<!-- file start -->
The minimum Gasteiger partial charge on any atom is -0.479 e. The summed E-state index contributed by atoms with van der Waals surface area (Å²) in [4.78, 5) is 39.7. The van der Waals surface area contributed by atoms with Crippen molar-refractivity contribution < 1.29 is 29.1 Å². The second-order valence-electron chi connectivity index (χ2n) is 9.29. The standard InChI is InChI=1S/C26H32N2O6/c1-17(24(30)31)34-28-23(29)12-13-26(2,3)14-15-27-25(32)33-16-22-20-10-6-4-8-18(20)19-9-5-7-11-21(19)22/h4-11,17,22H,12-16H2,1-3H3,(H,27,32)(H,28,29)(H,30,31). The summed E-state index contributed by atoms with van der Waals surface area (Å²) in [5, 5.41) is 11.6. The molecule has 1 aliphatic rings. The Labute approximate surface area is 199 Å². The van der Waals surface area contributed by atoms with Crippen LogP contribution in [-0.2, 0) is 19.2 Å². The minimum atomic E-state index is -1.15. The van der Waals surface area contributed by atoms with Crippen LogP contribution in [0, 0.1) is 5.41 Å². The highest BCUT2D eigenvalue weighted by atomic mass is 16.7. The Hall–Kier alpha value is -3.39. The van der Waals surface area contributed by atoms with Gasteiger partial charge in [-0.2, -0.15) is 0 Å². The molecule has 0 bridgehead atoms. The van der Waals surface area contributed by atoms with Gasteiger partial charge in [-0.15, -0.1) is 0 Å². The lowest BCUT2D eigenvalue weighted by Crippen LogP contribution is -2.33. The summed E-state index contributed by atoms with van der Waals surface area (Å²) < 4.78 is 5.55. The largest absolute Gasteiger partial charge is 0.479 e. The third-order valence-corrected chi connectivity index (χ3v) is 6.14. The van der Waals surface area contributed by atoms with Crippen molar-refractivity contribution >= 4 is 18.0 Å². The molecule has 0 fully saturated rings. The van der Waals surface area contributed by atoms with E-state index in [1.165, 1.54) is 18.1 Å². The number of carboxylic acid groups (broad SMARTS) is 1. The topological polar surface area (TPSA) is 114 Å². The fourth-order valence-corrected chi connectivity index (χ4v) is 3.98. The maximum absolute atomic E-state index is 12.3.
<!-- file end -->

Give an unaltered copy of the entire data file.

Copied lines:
The minimum Gasteiger partial charge on any atom is -0.479 e. The summed E-state index contributed by atoms with van der Waals surface area (Å²) in [4.78, 5) is 39.7. The van der Waals surface area contributed by atoms with Crippen molar-refractivity contribution < 1.29 is 29.1 Å². The second-order valence-electron chi connectivity index (χ2n) is 9.29. The standard InChI is InChI=1S/C26H32N2O6/c1-17(24(30)31)34-28-23(29)12-13-26(2,3)14-15-27-25(32)33-16-22-20-10-6-4-8-18(20)19-9-5-7-11-21(19)22/h4-11,17,22H,12-16H2,1-3H3,(H,27,32)(H,28,29)(H,30,31). The summed E-state index contributed by atoms with van der Waals surface area (Å²) in [5, 5.41) is 11.6. The molecule has 1 aliphatic rings. The Labute approximate surface area is 199 Å². The van der Waals surface area contributed by atoms with Crippen LogP contribution in [-0.2, 0) is 19.2 Å². The minimum atomic E-state index is -1.15. The van der Waals surface area contributed by atoms with Crippen LogP contribution in [0, 0.1) is 5.41 Å². The highest BCUT2D eigenvalue weighted by atomic mass is 16.7. The Hall–Kier alpha value is -3.39. The van der Waals surface area contributed by atoms with Gasteiger partial charge in [-0.2, -0.15) is 0 Å². The molecule has 0 bridgehead atoms. The van der Waals surface area contributed by atoms with Gasteiger partial charge in [-0.15, -0.1) is 0 Å². The lowest BCUT2D eigenvalue weighted by Crippen LogP contribution is -2.33. The summed E-state index contributed by atoms with van der Waals surface area (Å²) < 4.78 is 5.55. The largest absolute Gasteiger partial charge is 0.479 e. The third-order valence-corrected chi connectivity index (χ3v) is 6.14. The van der Waals surface area contributed by atoms with Crippen molar-refractivity contribution >= 4 is 18.0 Å². The molecule has 0 fully saturated rings. The van der Waals surface area contributed by atoms with E-state index in [1.165, 1.54) is 18.1 Å². The number of carboxylic acid groups (broad SMARTS) is 1. The topological polar surface area (TPSA) is 114 Å². The fourth-order valence-corrected chi connectivity index (χ4v) is 3.98. The maximum absolute atomic E-state index is 12.3.